• Implementing City-wide surveillance oversight protections to provide community accountability and transparency regarding the acquisition and use of surveillance technology and data to protect privacy, civil rights, and racial and immigrant justice.

Secure Health Equity through Technology

Telemedicine by phone or video can dramatically expand access to physical and mental healthcare services – even outside of the pandemic. But we must continue working swiftly to address the digital gaps that act as a barrier to accessing care. With City leadership, telemedicine can equitably connect our residents with and remove barriers to essential health services.

  • Creating the Office of Health and Digital Equity within the Boston Public Health Commission to work in partnership with community health centers, hospitals, and insurers to distill the best practices gleaned by rapidly scaling up telemedicine during the pandemic and apply these lessons to increase telehealth capacity;

  • Creating dedicated space in municipal workspaces for City employees to be utilized for telehealth visits, and encourage private employers to adopt similar practices;

  • Expand access to mental healthcare and supports for the management of chronic diseases in partnership with community members, clinicians, and other levels of government; 

  • Ensuring that community members in recovery from substance use disorder have consistent access to affordable broadband and the technological tools and digital literacy supports to stay connected with healthcare services and support networks;

  • Advocating for the creation of a state level task force focused on the delivery of telehealth services in urban areas and for telehealth reimbursement policies that promote equity.

Leverage Transit for Mobility and Connectivity

Given the expense of home Internet plans, approximately 8% of households in Boston access the Internet exclusively through a smartphone plan, constantly monitoring data usage to remain within their monthly data limit, for fear of incurring burdensome fees or losing service altogether. While the City works with partners to expand affordability and access to home Internet options, digital tools should meet residents where they are as they move throughout the city. The MBTA has already extended WiFi to the commuter rail, but we need City leadership to close gaps through an equity lens.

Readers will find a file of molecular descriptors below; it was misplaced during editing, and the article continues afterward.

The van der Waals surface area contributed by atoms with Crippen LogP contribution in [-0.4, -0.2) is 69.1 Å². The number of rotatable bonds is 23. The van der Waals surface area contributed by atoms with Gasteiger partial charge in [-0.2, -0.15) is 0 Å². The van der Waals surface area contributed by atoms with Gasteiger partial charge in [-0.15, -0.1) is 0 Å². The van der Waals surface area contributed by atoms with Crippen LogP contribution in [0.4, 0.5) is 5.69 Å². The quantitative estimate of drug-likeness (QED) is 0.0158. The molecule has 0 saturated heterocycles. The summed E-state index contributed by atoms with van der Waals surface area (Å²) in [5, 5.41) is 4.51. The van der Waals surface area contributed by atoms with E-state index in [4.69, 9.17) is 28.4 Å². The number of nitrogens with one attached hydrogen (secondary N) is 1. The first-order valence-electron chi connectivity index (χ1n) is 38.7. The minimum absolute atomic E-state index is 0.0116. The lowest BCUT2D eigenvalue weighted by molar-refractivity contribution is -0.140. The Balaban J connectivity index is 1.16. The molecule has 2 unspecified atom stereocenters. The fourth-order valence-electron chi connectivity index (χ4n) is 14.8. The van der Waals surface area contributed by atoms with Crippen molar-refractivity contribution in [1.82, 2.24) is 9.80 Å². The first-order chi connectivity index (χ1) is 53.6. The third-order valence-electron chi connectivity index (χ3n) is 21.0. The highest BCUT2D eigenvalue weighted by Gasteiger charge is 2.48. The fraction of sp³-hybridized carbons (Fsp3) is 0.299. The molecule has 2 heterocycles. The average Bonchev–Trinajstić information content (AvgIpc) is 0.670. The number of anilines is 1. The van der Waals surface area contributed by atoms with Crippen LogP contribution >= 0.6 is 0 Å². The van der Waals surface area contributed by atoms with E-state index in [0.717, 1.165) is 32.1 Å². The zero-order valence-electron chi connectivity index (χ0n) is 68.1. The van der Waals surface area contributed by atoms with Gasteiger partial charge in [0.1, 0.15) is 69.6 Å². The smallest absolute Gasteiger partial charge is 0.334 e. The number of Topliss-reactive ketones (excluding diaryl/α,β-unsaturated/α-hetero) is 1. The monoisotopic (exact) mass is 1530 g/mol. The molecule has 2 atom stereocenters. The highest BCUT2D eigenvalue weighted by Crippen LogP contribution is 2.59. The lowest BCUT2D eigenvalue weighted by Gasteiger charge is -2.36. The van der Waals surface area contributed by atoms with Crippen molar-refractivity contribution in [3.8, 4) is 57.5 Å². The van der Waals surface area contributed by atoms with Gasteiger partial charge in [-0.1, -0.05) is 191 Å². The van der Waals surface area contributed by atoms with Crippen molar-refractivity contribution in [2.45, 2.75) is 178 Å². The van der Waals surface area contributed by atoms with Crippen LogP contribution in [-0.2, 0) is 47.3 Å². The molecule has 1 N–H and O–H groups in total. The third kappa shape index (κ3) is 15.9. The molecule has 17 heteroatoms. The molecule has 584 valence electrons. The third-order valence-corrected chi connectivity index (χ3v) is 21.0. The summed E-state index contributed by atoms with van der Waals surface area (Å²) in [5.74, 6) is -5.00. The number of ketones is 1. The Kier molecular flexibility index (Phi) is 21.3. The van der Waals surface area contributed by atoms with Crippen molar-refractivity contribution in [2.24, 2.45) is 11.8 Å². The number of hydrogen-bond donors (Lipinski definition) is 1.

• Deploying City resources to install free, secure public WiFi at bus stops and along bus routes most heavily utilized by BPS students and community members who rely on smartphone data plans as their primary source of Internet access;

  • Working with the MBTA to harness federal and state stimulus funds to extend free, reliable WiFi to MBTA subway stations, with priority for major hubs serving residents of color and low-income communities. 

Harness Leadership for Broader Change

Boston is home to a diverse array of community-rooted non-profit organizations and partners who work across every neighborhood to provide digital skills training that is responsive to the linguistic and cultural diversity of our city. We need urgent leadership to convene service providers and community partners to close gaps and deliver access for everyone.

  • Working proactively with state and federal officials to bring resources to Boston residents for broadband connectivity, including the Emergency Broadband Connectivity Fund, the Lifeline program and the Mass Internet Connect program;

  • Working with coalition partners to address communications justice issues that are economically harmful to community members impacted by incarceration and advocate for the expansion of free internet access and digital skills training in jails and prisons;

  • Partnering with local and national leaders to advocate for a federal regulatory framework that ensures enforceable net neutrality protections and privacy safeguards.